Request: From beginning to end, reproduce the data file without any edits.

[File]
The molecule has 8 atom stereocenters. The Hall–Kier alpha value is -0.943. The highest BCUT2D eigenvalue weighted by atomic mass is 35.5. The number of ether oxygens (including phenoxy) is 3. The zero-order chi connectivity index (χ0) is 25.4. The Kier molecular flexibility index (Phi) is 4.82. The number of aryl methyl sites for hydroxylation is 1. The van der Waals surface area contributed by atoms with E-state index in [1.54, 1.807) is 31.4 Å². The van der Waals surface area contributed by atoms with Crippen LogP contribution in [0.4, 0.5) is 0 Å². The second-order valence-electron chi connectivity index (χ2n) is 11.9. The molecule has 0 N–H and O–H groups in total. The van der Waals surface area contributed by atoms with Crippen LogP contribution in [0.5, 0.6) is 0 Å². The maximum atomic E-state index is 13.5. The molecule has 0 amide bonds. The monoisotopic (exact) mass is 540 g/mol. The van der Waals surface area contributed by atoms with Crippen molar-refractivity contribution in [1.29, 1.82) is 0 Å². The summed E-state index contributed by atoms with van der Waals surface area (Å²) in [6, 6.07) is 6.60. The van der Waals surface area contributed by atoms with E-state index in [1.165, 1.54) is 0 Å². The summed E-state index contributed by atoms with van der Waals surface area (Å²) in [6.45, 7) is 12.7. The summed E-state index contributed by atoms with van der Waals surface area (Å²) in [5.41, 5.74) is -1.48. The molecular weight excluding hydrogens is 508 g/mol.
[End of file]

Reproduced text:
The molecule has 8 atom stereocenters. The Hall–Kier alpha value is -0.943. The highest BCUT2D eigenvalue weighted by atomic mass is 35.5. The number of ether oxygens (including phenoxy) is 3. The zero-order chi connectivity index (χ0) is 25.4. The Kier molecular flexibility index (Phi) is 4.82. The number of aryl methyl sites for hydroxylation is 1. The van der Waals surface area contributed by atoms with E-state index in [1.54, 1.807) is 31.4 Å². The van der Waals surface area contributed by atoms with Crippen LogP contribution in [0.4, 0.5) is 0 Å². The second-order valence-electron chi connectivity index (χ2n) is 11.9. The molecule has 0 N–H and O–H groups in total. The van der Waals surface area contributed by atoms with Crippen LogP contribution in [0.5, 0.6) is 0 Å². The maximum atomic E-state index is 13.5. The molecule has 0 amide bonds. The monoisotopic (exact) mass is 540 g/mol. The van der Waals surface area contributed by atoms with Crippen molar-refractivity contribution in [1.29, 1.82) is 0 Å². The summed E-state index contributed by atoms with van der Waals surface area (Å²) in [6, 6.07) is 6.60. The van der Waals surface area contributed by atoms with E-state index in [1.165, 1.54) is 0 Å². The summed E-state index contributed by atoms with van der Waals surface area (Å²) in [6.45, 7) is 12.7. The summed E-state index contributed by atoms with van der Waals surface area (Å²) in [5.41, 5.74) is -1.48. The molecular weight excluding hydrogens is 508 g/mol.